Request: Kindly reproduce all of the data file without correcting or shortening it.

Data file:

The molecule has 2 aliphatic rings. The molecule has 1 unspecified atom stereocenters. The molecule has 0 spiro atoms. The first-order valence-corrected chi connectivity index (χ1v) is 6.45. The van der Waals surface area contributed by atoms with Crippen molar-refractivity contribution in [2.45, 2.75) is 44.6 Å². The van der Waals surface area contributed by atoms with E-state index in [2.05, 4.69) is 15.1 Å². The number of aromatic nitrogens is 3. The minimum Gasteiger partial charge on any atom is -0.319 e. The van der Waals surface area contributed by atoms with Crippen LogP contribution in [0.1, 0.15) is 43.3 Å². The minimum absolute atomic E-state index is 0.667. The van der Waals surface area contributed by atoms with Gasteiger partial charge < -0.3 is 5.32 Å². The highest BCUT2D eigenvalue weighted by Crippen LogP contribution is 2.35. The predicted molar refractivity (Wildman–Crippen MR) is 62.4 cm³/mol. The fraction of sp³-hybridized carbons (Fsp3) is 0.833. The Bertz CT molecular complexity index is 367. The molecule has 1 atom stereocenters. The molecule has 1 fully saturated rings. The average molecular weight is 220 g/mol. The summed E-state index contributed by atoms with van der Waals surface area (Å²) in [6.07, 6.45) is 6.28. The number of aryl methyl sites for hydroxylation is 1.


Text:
The molecule has 2 aliphatic rings. The molecule has 1 unspecified atom stereocenters. The molecule has 0 spiro atoms. The first-order valence-corrected chi connectivity index (χ1v) is 6.45. The van der Waals surface area contributed by atoms with Crippen molar-refractivity contribution in [2.45, 2.75) is 44.6 Å². The van der Waals surface area contributed by atoms with E-state index in [2.05, 4.69) is 15.1 Å². The number of aromatic nitrogens is 3. The minimum Gasteiger partial charge on any atom is -0.319 e. The van der Waals surface area contributed by atoms with Crippen LogP contribution in [0.1, 0.15) is 43.3 Å². The minimum absolute atomic E-state index is 0.667. The van der Waals surface area contributed by atoms with Gasteiger partial charge < -0.3 is 5.32 Å². The highest BCUT2D eigenvalue weighted by Crippen LogP contribution is 2.35. The predicted molar refractivity (Wildman–Crippen MR) is 62.4 cm³/mol. The fraction of sp³-hybridized carbons (Fsp3) is 0.833. The Bertz CT molecular complexity index is 367. The molecule has 1 atom stereocenters. The molecule has 1 fully saturated rings. The average molecular weight is 220 g/mol. The summed E-state index contributed by atoms with van der Waals surface area (Å²) in [6.07, 6.45) is 6.28. The number of aryl methyl sites for hydroxylation is 1.